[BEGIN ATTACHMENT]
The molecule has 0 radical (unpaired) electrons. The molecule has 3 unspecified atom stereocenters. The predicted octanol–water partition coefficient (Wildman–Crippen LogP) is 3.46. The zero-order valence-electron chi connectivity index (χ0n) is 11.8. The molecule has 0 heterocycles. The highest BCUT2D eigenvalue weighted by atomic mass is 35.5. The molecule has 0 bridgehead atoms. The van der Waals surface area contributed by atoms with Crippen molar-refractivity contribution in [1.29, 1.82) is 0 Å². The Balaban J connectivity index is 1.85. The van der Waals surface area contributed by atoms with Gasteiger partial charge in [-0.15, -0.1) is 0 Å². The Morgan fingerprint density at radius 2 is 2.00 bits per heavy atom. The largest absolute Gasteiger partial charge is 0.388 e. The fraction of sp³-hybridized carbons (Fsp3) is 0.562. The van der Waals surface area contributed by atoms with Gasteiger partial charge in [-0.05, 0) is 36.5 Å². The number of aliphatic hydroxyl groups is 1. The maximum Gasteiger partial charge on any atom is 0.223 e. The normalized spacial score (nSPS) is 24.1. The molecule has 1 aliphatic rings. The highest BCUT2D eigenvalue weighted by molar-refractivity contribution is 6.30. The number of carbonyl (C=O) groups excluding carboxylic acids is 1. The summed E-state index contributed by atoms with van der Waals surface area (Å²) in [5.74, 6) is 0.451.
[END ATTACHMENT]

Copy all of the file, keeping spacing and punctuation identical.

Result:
The molecule has 0 radical (unpaired) electrons. The molecule has 3 unspecified atom stereocenters. The predicted octanol–water partition coefficient (Wildman–Crippen LogP) is 3.46. The zero-order valence-electron chi connectivity index (χ0n) is 11.8. The molecule has 0 heterocycles. The highest BCUT2D eigenvalue weighted by atomic mass is 35.5. The molecule has 0 bridgehead atoms. The van der Waals surface area contributed by atoms with Crippen molar-refractivity contribution in [1.29, 1.82) is 0 Å². The Balaban J connectivity index is 1.85. The van der Waals surface area contributed by atoms with Gasteiger partial charge in [-0.15, -0.1) is 0 Å². The Morgan fingerprint density at radius 2 is 2.00 bits per heavy atom. The largest absolute Gasteiger partial charge is 0.388 e. The fraction of sp³-hybridized carbons (Fsp3) is 0.562. The van der Waals surface area contributed by atoms with Gasteiger partial charge in [-0.05, 0) is 36.5 Å². The number of aliphatic hydroxyl groups is 1. The maximum Gasteiger partial charge on any atom is 0.223 e. The normalized spacial score (nSPS) is 24.1. The molecule has 1 aliphatic rings. The highest BCUT2D eigenvalue weighted by molar-refractivity contribution is 6.30. The number of carbonyl (C=O) groups excluding carboxylic acids is 1. The summed E-state index contributed by atoms with van der Waals surface area (Å²) in [5.74, 6) is 0.451.